News, May 2009


A news round-up, including highlights from this year's ASCRS.

Please click on any of the headlines below to see the full story.

Looking towards the shape of things to come
A recent survey looked at how doctors adopt and use new technology, including the internet and found that overall an increasing amount of their time is being spent online and access to the most up-to-date online medical and pharmaceutical resources plays and increasingly important role.

New glaucoma treatment could overcome non-compliance
An angiostatic cortisene, Anercortave Acetate (AA), may prove to be the first treatment modality for open-angle glaucoma, which only needs to be administered every three months.

Joint venture to benefit presbyopia patients
Technolas Perfect Vision is the new company name for the joint venture between Bausch & Lomb and 20/10 Perfect Vision AG that will focus on laser vision correction.

Drug trial results look good for dry AMD treatment
Positive interim data results from the Phase II trial of OT-551 to treat geographic atrophy (GA), an advanced form of AMD, have been announced by Othera Pharmaceuticals Inc.

News in brief from the ASCRS in San Fransisco

Ophthalmologists, ODs can work together, but encroachment on surgery is "infuriating," said David W. Parke II, MD, the new executive vice president and chief executive officer of the American Academy of Ophthalmology (AAO). They should work together as colleagues in service to patients but with appropriately defined responsibilities.

New 3D flat-panel displays will enable surgeons to display live & recorded content of the surgical view from a microscope or slit lamp.

Wavefront-optimized excimer laser ablation does not appear to induce night vision disturbances — in fact, patients were more likely to report fewer night vision disturbances after the procedure than they did preoperatively.

Femtosecond laser-assisted penetrating keratoplasty (PKP) has potential advantages over conventional PKP performed with manual corneal trephination.

An interim analysis of data from an ongoing US clinical trial shows corneal collagen crosslinking using riboflavin and ultraviolet A (UVA) light has promising efficacy and safety for the treatment of progressive keratoconus and postLASIK ectasia.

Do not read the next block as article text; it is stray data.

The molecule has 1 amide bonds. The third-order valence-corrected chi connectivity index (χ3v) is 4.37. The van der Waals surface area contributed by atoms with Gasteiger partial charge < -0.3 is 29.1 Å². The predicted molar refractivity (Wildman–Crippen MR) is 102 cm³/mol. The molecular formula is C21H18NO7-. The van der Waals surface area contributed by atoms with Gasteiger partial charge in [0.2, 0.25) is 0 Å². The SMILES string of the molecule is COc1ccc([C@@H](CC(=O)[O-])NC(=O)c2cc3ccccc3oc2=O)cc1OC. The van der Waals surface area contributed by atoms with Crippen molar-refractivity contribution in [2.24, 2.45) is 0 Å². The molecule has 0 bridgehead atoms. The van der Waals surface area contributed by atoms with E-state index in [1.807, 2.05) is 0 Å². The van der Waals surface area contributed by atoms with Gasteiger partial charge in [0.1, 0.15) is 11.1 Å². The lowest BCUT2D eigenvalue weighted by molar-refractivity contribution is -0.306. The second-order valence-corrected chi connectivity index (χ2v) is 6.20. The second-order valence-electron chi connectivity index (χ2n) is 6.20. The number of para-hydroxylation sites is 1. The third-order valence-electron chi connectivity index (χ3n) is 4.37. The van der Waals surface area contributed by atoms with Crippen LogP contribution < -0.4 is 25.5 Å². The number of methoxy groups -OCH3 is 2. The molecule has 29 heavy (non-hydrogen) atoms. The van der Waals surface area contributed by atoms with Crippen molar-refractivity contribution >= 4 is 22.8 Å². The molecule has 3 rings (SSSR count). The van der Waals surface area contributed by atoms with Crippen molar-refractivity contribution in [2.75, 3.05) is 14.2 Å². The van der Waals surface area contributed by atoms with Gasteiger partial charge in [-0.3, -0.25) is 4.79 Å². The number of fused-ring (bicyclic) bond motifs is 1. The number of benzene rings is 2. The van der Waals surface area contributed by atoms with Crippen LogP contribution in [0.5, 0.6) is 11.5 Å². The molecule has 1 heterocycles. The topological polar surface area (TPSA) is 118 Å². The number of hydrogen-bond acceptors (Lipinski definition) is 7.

In a recent survey of American ophthalmologists, virtually all (97%) believe preservative-free glaucoma medications can enhance the ocular comfort of glaucoma patients, while 86% believe that preservative-free medications can enhance patient quality of life.

More news in brief …

Current methods used to evacuate the capsule of lens epithelial cells and other lens material are not sufficient to prevent late complications of Soemmerring's Ring formation, posterior capsule opacification (PCO), and unwanted fibrosis after paediatric cataract surgery. These were the conclusions of a recent study conducted at the University of Utah using 500 cadaver eyes. The specimens were post-extracapsular cataract extraction and IOL insertion and were examined and photographed using the Miyake-Apple technique.

Results of the most recent ASCRS/ESCRS survey on foldable IOLs requiring explanation or secondary intervention indicate a shift in the leading causes for these procedures. "We are now seeing an increasing number of multifocal IOLs being explanted. The importance of optical aberrations and glare as a reason for multifocal IOL explantation speaks to the importance of proper patient selection and thorough preoperative counseling when implanting these lenses." said Nick Mamalis, MD, professor of ophthalmology and visual sciences, University of Utah School of Medicine, Salt Lake City.

Findings in a new market research report from Market Scope Reports demonstrate that while refractive surgery procedures remain relatively flat a 35% increase is expected between 2008 and 2012. Cataract procedures are also anticipated to increase by nearly 13% between 2008 and 2012 and 25% between 2008 and 2015. These trends are said to be due to an overall decline in the number of practicing ophthalmologists in the coming years combined with an increase in the ageing population.

The Triggerfish, developed by a Swiss start-up company, SENSIMED, has received its CE mark and will undergo clinical trials during 2009 in key European centres. The novel technology is designed for 24-hour IOP monitoring during which time the patient's movements are unrestricted.

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